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How the News Broke

The 31 January 1915 entry in the 13th Battalion War Diary records a simple but awful report: ‘Same trenches. Private Dunsire VC mortally wounded yesterday by enemy trench mortar.’ The following extract from 46 Ambulance Station War Diary for Sunday 30 January 1916 makes grim reading.


Attr: The National Archives' reference WO 95/1931/2 © Crown Copyright

It was reported that, some minutes prior to the tragic event of 30 January 1916 that led to Robert Dunsire VC and James Sproul of the 13th Battalion of the Royal Scots being carried in from the Hulluch Alley trench, both men had been together in the trenches with colleagues having a singsong.

A newspaper report, attributed to Kinghorn born Captain Charles Yule of the 13th Battalion, the Royal Scots, is more specific and explains that moments before the German trench mortar landed next to Robert and James Sproul, they had been singing ‘Keep the Home Fires Burning’.

A 1917 recording of this popular song sung by John McCormack can be listened to at https://youtu.be/WvuCaLRcgh4 .

An article from The Yorkshire Post and Leeds Intelligencer illustrated how far and wide this tragic event was covered, Captain Yule refers to Robert’s status as lance corporal with the imminent probability of promotion to Sergeant in the new machine-gun sections that were launched as a specialist skills group in February 1916. Yule stated that, ‘Dunsire was recognised as one of the finest soldiers in the battalion.’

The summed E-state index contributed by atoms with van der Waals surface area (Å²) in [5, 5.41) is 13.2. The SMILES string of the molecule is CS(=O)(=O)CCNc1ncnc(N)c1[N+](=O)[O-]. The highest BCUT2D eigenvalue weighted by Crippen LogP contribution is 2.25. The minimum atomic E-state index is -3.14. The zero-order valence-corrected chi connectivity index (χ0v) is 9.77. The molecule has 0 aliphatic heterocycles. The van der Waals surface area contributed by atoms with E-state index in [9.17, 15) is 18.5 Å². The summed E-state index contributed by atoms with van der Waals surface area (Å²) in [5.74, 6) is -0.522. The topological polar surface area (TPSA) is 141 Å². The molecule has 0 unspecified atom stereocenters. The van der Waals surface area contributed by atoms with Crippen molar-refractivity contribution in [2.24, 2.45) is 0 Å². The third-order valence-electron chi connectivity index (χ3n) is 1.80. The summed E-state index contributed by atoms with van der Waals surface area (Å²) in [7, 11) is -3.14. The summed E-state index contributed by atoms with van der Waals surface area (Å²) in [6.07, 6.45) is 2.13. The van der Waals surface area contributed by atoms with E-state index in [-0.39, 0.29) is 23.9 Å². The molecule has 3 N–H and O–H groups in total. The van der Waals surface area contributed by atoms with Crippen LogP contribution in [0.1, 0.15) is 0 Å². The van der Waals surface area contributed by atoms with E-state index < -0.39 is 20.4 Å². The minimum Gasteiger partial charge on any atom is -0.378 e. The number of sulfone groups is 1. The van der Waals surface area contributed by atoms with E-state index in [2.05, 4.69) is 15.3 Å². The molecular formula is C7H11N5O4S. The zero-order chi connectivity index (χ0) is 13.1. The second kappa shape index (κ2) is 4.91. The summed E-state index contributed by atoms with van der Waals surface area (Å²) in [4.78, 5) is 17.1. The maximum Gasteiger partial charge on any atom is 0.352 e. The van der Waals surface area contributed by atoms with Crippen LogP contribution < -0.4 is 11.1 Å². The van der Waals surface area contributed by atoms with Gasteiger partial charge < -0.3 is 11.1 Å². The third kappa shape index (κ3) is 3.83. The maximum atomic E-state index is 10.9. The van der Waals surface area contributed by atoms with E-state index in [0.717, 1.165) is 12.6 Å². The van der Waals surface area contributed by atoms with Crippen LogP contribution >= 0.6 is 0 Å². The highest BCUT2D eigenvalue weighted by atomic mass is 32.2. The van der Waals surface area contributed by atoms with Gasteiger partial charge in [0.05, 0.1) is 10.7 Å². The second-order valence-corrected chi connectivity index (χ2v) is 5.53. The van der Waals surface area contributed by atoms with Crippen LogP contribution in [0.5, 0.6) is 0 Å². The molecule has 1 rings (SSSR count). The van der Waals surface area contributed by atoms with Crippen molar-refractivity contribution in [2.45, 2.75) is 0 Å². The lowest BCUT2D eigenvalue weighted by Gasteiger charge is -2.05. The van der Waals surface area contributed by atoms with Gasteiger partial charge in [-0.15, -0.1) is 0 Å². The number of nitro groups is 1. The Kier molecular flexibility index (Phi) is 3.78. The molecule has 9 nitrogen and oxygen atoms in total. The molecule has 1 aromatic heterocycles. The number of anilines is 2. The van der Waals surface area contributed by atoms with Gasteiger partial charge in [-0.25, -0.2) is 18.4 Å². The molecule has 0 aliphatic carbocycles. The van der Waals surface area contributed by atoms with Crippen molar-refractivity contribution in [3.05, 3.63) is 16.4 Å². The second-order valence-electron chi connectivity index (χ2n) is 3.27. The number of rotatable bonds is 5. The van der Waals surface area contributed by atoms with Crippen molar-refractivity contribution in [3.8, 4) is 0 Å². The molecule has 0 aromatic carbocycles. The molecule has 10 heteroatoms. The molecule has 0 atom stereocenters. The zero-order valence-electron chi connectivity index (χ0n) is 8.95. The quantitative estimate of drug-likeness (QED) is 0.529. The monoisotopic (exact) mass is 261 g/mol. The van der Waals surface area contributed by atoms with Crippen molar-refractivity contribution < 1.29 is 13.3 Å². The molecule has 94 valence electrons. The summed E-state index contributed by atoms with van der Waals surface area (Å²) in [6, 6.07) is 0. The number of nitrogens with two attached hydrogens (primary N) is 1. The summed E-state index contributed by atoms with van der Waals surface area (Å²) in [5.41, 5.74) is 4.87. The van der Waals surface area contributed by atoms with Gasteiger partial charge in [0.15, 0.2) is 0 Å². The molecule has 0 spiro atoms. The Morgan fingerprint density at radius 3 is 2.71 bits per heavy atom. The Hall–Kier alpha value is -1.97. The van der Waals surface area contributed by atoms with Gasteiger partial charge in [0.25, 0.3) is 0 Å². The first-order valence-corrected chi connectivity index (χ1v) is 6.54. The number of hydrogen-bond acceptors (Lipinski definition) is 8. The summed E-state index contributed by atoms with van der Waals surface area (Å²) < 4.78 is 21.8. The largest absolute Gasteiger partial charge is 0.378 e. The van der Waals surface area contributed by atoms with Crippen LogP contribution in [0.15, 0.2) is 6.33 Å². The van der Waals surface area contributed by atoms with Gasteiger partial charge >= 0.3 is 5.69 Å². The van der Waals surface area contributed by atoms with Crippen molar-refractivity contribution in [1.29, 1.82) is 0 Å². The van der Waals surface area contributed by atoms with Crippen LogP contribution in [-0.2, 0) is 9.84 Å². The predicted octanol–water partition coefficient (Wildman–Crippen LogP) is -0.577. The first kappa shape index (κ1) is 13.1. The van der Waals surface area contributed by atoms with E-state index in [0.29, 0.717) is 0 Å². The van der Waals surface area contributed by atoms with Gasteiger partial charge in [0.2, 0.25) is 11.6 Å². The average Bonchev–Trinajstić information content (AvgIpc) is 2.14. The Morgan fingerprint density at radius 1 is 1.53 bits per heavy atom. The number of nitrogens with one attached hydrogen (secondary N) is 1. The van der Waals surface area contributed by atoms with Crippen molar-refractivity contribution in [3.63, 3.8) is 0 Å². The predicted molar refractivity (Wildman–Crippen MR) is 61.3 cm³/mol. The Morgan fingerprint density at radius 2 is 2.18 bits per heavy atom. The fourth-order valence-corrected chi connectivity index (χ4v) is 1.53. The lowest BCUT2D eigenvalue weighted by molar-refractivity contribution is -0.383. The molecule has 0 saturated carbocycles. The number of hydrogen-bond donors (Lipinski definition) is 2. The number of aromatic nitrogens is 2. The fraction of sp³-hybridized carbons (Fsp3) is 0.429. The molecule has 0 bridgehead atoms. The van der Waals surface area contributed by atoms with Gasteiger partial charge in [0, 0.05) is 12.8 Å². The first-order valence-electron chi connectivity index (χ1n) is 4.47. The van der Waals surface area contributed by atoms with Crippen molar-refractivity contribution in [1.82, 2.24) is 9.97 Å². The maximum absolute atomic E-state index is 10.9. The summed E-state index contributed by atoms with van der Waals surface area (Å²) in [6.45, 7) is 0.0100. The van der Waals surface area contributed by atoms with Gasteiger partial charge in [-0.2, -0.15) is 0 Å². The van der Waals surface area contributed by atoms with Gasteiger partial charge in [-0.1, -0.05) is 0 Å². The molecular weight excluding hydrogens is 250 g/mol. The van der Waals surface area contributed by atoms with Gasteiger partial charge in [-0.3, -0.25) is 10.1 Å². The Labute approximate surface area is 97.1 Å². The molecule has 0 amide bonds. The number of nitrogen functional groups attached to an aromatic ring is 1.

Captain Yule explained in other reports that Lance Corporal Dunsire was out of his machine-gun section role at the time, but was soon returning from his current role in the trenches. This confirms Robert’s promotion and also suggests that Robert was among the elite Scottish miners who had been involved in the tunnelling of galleries so that mines could be used to destroy enemy galleries above them, using underground warfare.

daily record front page

Attr: Daily Record - Thursday 8 February 1916 Image © Mirrorpix/Reach Licensing. Image created courtesy of THE BRITISH LIBRARY BOARD.

Many newspapers, both local and around Great Britain, carried the story and circumstances of Robert’s death. In some instances, where soldiers had written home, the content of their letters about the incident had been released to the press. In many cases, the content also revealed that there was no doubt about the respect that Robert had enjoyed among his fellow soldiers as a person and as a soldier.

The news was received in Commercial Street in Kirkcaldy by Robert’s parents shortly after they had received a postcard stating that he was well and would soon be facing the music again.

Sir Robert Lockhart, Provost of Kirkcaldy, had also just received a letter from Robert some 10 days earlier, giving an update on his activities and passing on his best wishes to the provost, his wife and other burgh officials stating: ‘Hope this finds you, as it leaves me, in the best of health’.

However, there was one more very important person to receive the news – Kate, Robert’s wife of 18 months. The story of Robert’s death was fully covered in the Fife Free Press, & Kirkcaldy Guardian - Saturday 12 February 1916. Kate apparently heard the news when she called on a neighbour to enquire about a sickly child after attending a local PSA (Pleasant Sunday Afternoon) meeting. An older child had purportedly burst into the room saying ‘Oh mither, they say Bob Dunsire’s killed’. The words were out before she saw who was visiting. A visit from Kirkcaldy by her brother-in-law, Thomas Dunsire, from Kirkcaldy confirmed the news. He had had personal confirmation from Captain Yule.